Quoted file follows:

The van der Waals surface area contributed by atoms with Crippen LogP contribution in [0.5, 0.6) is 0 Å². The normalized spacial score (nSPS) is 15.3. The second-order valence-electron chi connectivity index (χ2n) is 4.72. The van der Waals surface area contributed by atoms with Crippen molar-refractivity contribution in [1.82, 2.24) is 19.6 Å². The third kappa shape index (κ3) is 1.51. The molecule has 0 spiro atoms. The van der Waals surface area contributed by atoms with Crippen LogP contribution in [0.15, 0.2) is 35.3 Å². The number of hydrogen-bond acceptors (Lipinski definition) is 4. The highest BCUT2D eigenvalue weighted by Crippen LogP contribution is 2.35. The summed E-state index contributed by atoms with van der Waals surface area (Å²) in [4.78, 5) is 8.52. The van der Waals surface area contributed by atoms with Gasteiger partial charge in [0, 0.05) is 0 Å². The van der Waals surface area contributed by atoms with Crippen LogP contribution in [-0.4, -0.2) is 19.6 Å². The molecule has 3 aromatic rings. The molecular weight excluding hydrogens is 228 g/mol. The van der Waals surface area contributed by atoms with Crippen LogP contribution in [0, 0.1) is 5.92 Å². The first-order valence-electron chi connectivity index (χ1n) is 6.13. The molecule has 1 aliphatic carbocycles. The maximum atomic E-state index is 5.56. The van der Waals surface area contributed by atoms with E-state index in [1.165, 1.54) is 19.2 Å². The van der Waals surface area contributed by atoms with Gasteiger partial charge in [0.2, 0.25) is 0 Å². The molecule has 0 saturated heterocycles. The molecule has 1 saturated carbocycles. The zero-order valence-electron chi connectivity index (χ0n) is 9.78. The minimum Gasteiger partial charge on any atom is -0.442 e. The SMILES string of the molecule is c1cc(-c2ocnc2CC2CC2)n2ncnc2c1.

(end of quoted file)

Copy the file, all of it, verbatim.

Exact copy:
The van der Waals surface area contributed by atoms with Crippen LogP contribution in [0.5, 0.6) is 0 Å². The normalized spacial score (nSPS) is 15.3. The second-order valence-electron chi connectivity index (χ2n) is 4.72. The van der Waals surface area contributed by atoms with Crippen molar-refractivity contribution in [1.82, 2.24) is 19.6 Å². The third kappa shape index (κ3) is 1.51. The molecule has 0 spiro atoms. The van der Waals surface area contributed by atoms with Crippen LogP contribution in [0.15, 0.2) is 35.3 Å². The number of hydrogen-bond acceptors (Lipinski definition) is 4. The highest BCUT2D eigenvalue weighted by Crippen LogP contribution is 2.35. The summed E-state index contributed by atoms with van der Waals surface area (Å²) in [4.78, 5) is 8.52. The van der Waals surface area contributed by atoms with Gasteiger partial charge in [0, 0.05) is 0 Å². The van der Waals surface area contributed by atoms with Crippen LogP contribution in [-0.4, -0.2) is 19.6 Å². The molecule has 3 aromatic rings. The molecular weight excluding hydrogens is 228 g/mol. The van der Waals surface area contributed by atoms with Crippen LogP contribution in [0, 0.1) is 5.92 Å². The first-order valence-electron chi connectivity index (χ1n) is 6.13. The molecule has 1 aliphatic carbocycles. The maximum atomic E-state index is 5.56. The van der Waals surface area contributed by atoms with E-state index in [1.165, 1.54) is 19.2 Å². The van der Waals surface area contributed by atoms with Gasteiger partial charge in [0.2, 0.25) is 0 Å². The molecule has 0 saturated heterocycles. The molecule has 1 saturated carbocycles. The zero-order valence-electron chi connectivity index (χ0n) is 9.78. The minimum Gasteiger partial charge on any atom is -0.442 e. The SMILES string of the molecule is c1cc(-c2ocnc2CC2CC2)n2ncnc2c1.